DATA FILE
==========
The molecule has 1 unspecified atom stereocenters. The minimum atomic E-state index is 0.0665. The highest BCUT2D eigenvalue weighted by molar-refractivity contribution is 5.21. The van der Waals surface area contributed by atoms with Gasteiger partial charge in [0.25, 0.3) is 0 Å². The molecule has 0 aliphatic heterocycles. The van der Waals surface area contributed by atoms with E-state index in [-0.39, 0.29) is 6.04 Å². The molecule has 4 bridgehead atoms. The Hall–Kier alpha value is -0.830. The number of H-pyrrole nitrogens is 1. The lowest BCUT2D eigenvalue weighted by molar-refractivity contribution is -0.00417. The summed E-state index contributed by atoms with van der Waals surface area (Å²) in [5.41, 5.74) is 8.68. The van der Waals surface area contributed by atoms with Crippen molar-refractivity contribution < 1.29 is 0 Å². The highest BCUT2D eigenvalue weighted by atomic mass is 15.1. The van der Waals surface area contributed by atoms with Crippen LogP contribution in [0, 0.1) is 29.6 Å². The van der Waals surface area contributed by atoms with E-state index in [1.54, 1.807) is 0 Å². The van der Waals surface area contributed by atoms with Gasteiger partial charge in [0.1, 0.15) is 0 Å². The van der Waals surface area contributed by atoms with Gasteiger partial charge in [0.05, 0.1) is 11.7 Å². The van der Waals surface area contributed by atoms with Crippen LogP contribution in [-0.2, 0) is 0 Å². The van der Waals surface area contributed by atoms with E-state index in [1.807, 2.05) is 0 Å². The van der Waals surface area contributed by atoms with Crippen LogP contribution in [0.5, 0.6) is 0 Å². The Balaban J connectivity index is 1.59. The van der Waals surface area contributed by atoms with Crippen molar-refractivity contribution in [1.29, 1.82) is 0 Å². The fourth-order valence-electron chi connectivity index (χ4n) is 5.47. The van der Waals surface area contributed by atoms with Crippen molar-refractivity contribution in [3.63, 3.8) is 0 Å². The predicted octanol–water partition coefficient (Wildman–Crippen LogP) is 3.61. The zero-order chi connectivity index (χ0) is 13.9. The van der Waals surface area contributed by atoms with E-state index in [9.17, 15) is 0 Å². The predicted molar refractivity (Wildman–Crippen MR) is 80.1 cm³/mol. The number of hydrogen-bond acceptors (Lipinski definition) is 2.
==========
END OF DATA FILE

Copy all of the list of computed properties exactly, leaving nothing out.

The molecule has 1 unspecified atom stereocenters. The minimum atomic E-state index is 0.0665. The highest BCUT2D eigenvalue weighted by molar-refractivity contribution is 5.21. The van der Waals surface area contributed by atoms with Gasteiger partial charge in [0.25, 0.3) is 0 Å². The molecule has 0 aliphatic heterocycles. The van der Waals surface area contributed by atoms with E-state index in [-0.39, 0.29) is 6.04 Å². The molecule has 4 bridgehead atoms. The Hall–Kier alpha value is -0.830. The number of H-pyrrole nitrogens is 1. The lowest BCUT2D eigenvalue weighted by molar-refractivity contribution is -0.00417. The summed E-state index contributed by atoms with van der Waals surface area (Å²) in [5.41, 5.74) is 8.68. The van der Waals surface area contributed by atoms with Crippen molar-refractivity contribution < 1.29 is 0 Å². The highest BCUT2D eigenvalue weighted by atomic mass is 15.1. The van der Waals surface area contributed by atoms with Crippen LogP contribution in [0, 0.1) is 29.6 Å². The van der Waals surface area contributed by atoms with E-state index in [1.54, 1.807) is 0 Å². The van der Waals surface area contributed by atoms with Gasteiger partial charge in [0.1, 0.15) is 0 Å². The van der Waals surface area contributed by atoms with Gasteiger partial charge in [0.05, 0.1) is 11.7 Å². The van der Waals surface area contributed by atoms with Crippen LogP contribution in [-0.2, 0) is 0 Å². The van der Waals surface area contributed by atoms with E-state index in [1.807, 2.05) is 0 Å². The van der Waals surface area contributed by atoms with Crippen LogP contribution in [0.5, 0.6) is 0 Å². The Balaban J connectivity index is 1.59. The van der Waals surface area contributed by atoms with Crippen molar-refractivity contribution in [1.29, 1.82) is 0 Å². The fourth-order valence-electron chi connectivity index (χ4n) is 5.47. The van der Waals surface area contributed by atoms with Crippen molar-refractivity contribution in [3.63, 3.8) is 0 Å². The predicted octanol–water partition coefficient (Wildman–Crippen LogP) is 3.61. The zero-order chi connectivity index (χ0) is 13.9. The van der Waals surface area contributed by atoms with E-state index in [9.17, 15) is 0 Å². The predicted molar refractivity (Wildman–Crippen MR) is 80.1 cm³/mol. The number of hydrogen-bond acceptors (Lipinski definition) is 2.